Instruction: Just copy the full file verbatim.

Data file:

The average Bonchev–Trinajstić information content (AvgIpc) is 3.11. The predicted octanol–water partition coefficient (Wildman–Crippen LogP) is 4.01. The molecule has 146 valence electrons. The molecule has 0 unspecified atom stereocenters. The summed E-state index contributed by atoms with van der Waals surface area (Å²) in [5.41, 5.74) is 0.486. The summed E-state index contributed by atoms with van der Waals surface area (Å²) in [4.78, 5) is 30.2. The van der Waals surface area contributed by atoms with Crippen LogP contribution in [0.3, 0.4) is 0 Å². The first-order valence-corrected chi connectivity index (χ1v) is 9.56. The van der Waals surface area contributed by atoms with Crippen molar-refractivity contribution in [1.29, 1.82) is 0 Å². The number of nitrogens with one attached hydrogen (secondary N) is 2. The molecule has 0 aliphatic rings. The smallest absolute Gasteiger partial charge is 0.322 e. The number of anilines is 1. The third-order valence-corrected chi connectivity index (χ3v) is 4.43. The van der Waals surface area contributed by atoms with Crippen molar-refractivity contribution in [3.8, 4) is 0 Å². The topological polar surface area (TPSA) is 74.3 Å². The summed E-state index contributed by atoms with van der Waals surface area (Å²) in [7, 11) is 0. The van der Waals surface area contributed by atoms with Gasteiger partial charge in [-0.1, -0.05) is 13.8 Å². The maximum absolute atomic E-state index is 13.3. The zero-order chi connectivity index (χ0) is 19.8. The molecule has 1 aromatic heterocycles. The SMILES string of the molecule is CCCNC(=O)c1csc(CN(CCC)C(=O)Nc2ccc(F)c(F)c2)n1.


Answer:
The average Bonchev–Trinajstić information content (AvgIpc) is 3.11. The predicted octanol–water partition coefficient (Wildman–Crippen LogP) is 4.01. The molecule has 146 valence electrons. The molecule has 0 unspecified atom stereocenters. The summed E-state index contributed by atoms with van der Waals surface area (Å²) in [5.41, 5.74) is 0.486. The summed E-state index contributed by atoms with van der Waals surface area (Å²) in [4.78, 5) is 30.2. The van der Waals surface area contributed by atoms with Crippen LogP contribution in [0.3, 0.4) is 0 Å². The first-order valence-corrected chi connectivity index (χ1v) is 9.56. The van der Waals surface area contributed by atoms with Crippen molar-refractivity contribution in [1.29, 1.82) is 0 Å². The number of nitrogens with one attached hydrogen (secondary N) is 2. The molecule has 0 aliphatic rings. The smallest absolute Gasteiger partial charge is 0.322 e. The number of anilines is 1. The third-order valence-corrected chi connectivity index (χ3v) is 4.43. The van der Waals surface area contributed by atoms with Crippen molar-refractivity contribution in [3.8, 4) is 0 Å². The topological polar surface area (TPSA) is 74.3 Å². The summed E-state index contributed by atoms with van der Waals surface area (Å²) in [7, 11) is 0. The van der Waals surface area contributed by atoms with Gasteiger partial charge in [-0.1, -0.05) is 13.8 Å². The maximum absolute atomic E-state index is 13.3. The zero-order chi connectivity index (χ0) is 19.8. The molecule has 1 aromatic heterocycles. The SMILES string of the molecule is CCCNC(=O)c1csc(CN(CCC)C(=O)Nc2ccc(F)c(F)c2)n1.